App Reviewed on: iPad Air 2
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Super Hydorah is new to the App Store, but it’s not exactly a new side-scrolling shooter. Originally developed for the PC in 2010 as simply Hydorah before being remastered and brought to consoles in 2017 under the name Super Hydorah, this game has finally made its way to the App Store and serves up some quality, old school shooter action. It may have a bit of a weird difficulty curve, but Super Hydorah is otherwise a really great shooter.
Scrolling in space
Super Hydorah wastes no time getting you into the action. After an extremely brief cutscene, you take control of Delta Lance, a star pilot who is fighting an evil force known as the Metropians, and you’re thrown right into the thick of things. Generally speaking, this means cruising through side-scrolling levels while blasting away at enemy ships, hostile creatures, and just about anything else that gets in your way.
Much like the classic Gradius games, Super Hydorah is a 2D side-scrolling game where you see the profile of your ship and it moves across a level by automatically advancing your screen across the level. You can control your ship by touching and dragging around on the screen while your ship fires automatically, but you can touch the screen with a second finger to stop shooting and tap in the lower right corner of the screen to unleash super attacks that can do massive damage or otherwise clear the screen of foes.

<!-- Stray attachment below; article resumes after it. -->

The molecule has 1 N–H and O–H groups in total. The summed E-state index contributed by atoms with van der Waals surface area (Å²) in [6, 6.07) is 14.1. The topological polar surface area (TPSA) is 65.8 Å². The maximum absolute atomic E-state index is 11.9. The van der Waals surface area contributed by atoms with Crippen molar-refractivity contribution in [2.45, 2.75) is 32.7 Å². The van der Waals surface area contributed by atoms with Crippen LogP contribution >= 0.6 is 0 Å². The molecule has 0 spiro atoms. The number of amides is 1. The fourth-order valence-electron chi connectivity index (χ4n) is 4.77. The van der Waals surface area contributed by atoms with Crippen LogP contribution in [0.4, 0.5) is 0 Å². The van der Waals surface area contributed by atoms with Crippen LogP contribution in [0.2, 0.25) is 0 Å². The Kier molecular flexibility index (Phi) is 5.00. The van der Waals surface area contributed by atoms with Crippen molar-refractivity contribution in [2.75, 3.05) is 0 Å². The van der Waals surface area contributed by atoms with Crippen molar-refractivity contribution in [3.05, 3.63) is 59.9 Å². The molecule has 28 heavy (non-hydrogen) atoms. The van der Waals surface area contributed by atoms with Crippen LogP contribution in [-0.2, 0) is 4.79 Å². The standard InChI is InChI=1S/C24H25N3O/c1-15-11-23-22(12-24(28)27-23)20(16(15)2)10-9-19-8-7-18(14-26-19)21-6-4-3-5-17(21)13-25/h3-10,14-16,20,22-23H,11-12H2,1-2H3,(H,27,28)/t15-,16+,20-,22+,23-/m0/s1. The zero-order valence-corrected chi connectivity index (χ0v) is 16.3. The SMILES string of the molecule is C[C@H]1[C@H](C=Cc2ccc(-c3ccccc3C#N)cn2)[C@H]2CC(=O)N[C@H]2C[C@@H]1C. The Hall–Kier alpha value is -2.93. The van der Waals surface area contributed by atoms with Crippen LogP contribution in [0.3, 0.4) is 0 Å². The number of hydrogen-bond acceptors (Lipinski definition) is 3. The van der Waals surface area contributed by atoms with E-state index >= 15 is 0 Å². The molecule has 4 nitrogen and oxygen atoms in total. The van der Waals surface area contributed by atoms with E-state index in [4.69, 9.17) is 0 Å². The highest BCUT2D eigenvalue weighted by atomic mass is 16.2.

In a lot of ways, Super Hydorah doesn’t do too much differently than other side-scrolling shooters, but it does have a few little tricks up its sleeve to keep things interesting. Certain levels have environmental effects, you can pick up new weapons to equip your ship with between levels, and there are even sections of the game where you actually want to avoid firing at everything indiscriminately.
Super Hydorah also has a pretty interesting structure. The game gives you a certain amount of lives to get through the whole game. If you ever die in a level, you have to start at the beginning of the section you were on, but if you lose too many lives, you can opt to either the start the whole game over again or sacrifice some of your high score to continue from where you last died. This allows content tourists to see the entirety of the game without having to invest time practicing the game while also maintaining a good amount of challenge for score chasers and perfectionists.
The only confusing thing about Super Hydorah is that there seems to be little rhyme or reason to the game’s difficulty progression. While most games tend to start with easy levels and gradually progress to increasingly difficult ones, Super Hydorah doesn’t really do this. There are some early stages that are brutally difficult and quite a few late-game areas that are a complete breeze, with no discernible reasoning behind it.
Another thing to note about Super Hydorah is that it’s not the most narratively interesting game out there. This generally isn’t a problem if you just want to fly around and blast baddies, but if you are looking for some kind of grand space adventure, you should probably look elsewhere. The story in Super Hydorah is super barebones, and what is there isn’t particularly well executed.
The bottom line
The thing to know about Super Hydorah is that it’s a game that checks the boxes in all of the right places. It’s a side-scrolling shooter with a retro feel, but just enough of its own clever ideas to make it stand out. It may not have a difficulty curve that makes sense, and its story may be very weak, but those things don’t register as problems while you’re playing it. Instead, you focus in on the tight controls, classic presentation, and inventive level design that makes this simple shooter formula work.